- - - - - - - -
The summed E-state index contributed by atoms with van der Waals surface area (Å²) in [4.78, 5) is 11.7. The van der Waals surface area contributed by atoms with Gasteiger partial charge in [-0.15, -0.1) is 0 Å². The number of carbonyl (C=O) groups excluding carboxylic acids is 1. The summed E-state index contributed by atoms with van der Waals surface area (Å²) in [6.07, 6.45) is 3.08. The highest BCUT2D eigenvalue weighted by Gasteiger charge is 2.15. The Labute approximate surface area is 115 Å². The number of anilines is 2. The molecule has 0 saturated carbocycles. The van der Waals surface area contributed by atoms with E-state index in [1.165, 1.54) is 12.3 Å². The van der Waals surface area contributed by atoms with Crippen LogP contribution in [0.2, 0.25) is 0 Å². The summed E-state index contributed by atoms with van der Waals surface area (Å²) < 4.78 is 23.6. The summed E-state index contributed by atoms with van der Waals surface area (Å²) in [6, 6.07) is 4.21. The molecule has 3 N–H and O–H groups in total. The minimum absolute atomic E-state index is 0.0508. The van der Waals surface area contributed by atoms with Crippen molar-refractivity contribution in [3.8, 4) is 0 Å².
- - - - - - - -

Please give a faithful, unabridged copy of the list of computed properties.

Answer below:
The summed E-state index contributed by atoms with van der Waals surface area (Å²) in [4.78, 5) is 11.7. The van der Waals surface area contributed by atoms with Gasteiger partial charge in [-0.15, -0.1) is 0 Å². The number of carbonyl (C=O) groups excluding carboxylic acids is 1. The summed E-state index contributed by atoms with van der Waals surface area (Å²) in [6.07, 6.45) is 3.08. The highest BCUT2D eigenvalue weighted by Gasteiger charge is 2.15. The Labute approximate surface area is 115 Å². The number of anilines is 2. The molecule has 0 saturated carbocycles. The van der Waals surface area contributed by atoms with E-state index in [1.165, 1.54) is 12.3 Å². The van der Waals surface area contributed by atoms with Crippen LogP contribution in [0.2, 0.25) is 0 Å². The summed E-state index contributed by atoms with van der Waals surface area (Å²) < 4.78 is 23.6. The summed E-state index contributed by atoms with van der Waals surface area (Å²) in [6, 6.07) is 4.21. The molecule has 3 N–H and O–H groups in total. The minimum absolute atomic E-state index is 0.0508. The van der Waals surface area contributed by atoms with Crippen molar-refractivity contribution in [3.8, 4) is 0 Å².